• Martyn Wakefield

DARK SHADOWS (REVIEW)

Dir. Tim Burton

Reviewer. Martyn Wakefield

Another Tim Burton film can only mean two things, it stars Johnny Depp and it’s an adaptation. On both counts, DARK SHADOWS is exactly what it says on the tin, dark, family orientated fun and for the first time since SLEEPY HOLLOW, Burton has made a film with his stamp all over it. No Beetlejuice, No Jack, but this is a dark charismatic tale, it is once again the monster that is the lovable rogue that steels the show, and once again, that monster is Johnny Depp.

DARK SHADOWS is based on the gothic TV series from the late 60's that we hold our hands up to never watching but having seen this, we find it hard to believe that this is nothing more than a re-imagining and unfaithful adaptation. We may be wrong but either way, to us, this is original.

The Collins family created the town of Collinswood, creating and thriving from the fishing business in the towns harbour but when young Barnabus (Depp) crosses the wrong mistress. His family, wife and business all go underground, along with Barnabus, cursed to be a vampire and suffer indefinitely as a Vampire.

Fast forward 200 years and what is left of the Collins family reside in the old mansion broken and trodden by the curse handed down. Awakened by a “yellow dragon” aka a digger, a bloodthirsty Barnabus is unleashed from his coffin and begins to settle into 1970’s life, sworn to avenge his wife and rid his family of the curse passed down to them by the witch Angelique Bouchard (Eva Green). Queue some make-up sex, some sharp tongues and Alice Cooper.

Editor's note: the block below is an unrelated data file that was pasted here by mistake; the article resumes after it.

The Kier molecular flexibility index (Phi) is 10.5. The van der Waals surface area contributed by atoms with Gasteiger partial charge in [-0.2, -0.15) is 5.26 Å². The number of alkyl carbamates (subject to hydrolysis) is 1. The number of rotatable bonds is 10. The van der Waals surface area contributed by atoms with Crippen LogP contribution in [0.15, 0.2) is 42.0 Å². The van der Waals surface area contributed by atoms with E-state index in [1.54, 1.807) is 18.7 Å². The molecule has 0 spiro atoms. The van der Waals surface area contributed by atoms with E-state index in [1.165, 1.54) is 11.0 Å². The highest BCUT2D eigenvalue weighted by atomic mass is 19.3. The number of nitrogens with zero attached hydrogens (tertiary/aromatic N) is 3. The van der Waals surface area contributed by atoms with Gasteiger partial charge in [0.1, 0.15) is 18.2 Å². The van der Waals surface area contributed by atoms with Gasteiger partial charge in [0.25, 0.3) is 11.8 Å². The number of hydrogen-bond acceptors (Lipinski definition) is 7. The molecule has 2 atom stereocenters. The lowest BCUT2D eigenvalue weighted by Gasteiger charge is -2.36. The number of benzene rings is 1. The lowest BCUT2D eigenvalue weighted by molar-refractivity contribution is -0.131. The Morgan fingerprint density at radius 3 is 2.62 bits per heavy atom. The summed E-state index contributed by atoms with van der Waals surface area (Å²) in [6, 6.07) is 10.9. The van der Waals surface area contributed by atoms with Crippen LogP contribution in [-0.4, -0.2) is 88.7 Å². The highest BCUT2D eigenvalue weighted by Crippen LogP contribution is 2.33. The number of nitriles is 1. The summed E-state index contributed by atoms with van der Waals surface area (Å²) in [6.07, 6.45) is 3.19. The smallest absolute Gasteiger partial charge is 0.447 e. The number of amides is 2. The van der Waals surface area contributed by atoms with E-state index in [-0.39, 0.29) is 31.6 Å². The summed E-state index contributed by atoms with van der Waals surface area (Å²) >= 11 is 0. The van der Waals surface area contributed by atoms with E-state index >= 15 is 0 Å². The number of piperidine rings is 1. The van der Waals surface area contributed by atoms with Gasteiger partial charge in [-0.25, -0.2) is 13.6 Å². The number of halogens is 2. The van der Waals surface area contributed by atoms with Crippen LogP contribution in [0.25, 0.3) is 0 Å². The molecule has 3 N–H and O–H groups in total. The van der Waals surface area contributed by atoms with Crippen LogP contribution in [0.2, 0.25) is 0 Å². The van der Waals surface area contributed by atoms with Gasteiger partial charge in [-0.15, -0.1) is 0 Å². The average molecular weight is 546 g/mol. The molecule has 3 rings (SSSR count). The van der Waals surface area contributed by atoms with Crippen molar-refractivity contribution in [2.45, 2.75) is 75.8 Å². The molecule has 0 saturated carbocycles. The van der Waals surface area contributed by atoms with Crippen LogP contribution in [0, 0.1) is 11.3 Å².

What Dark Shadows lacks in gallons of blood, it makes up in charm. Depp is superb as the sharp witted, centuries old hero who has some learning to do when it comes to modern (?) society. The Collins family led by Elizabeth (the never aging, always beautiful Michelle Pfeiffer) and Johnny Lee Miller as the unfaithful husband hold host to teenage brat Carolyn (Chloe Grace Moretz) and young delinquent David (Gulliver McGrath) who bond rather well for a dysfunctional family. Added into that family drunk/ psychiatrist Dr Hoffman (Helena Bonham Carter), labourer Willie (Jackie Earle Haley) and local babysitter Victoria Winters (Bella Heathcote) who shares more than a resembleance to Barnabus’ deceased wife Josette.

And that’s where Shadows falls a little short, for a man/vampire so drawn into the attraction of his wife’s doppelganger, the story and chemistry is overshadowed by the rest of the story and the passion that still resides with him and Angelique. Surely with sex that passionate is more than just lust.

This will not be the most talked about film of 2012, but it will be remembered over the years as quite possible the kick up Tim Burton’s arse that he’s needed for a few years and we can be the first to say that Burton’s Back! (ed - or maybe not on reflection in 2021)


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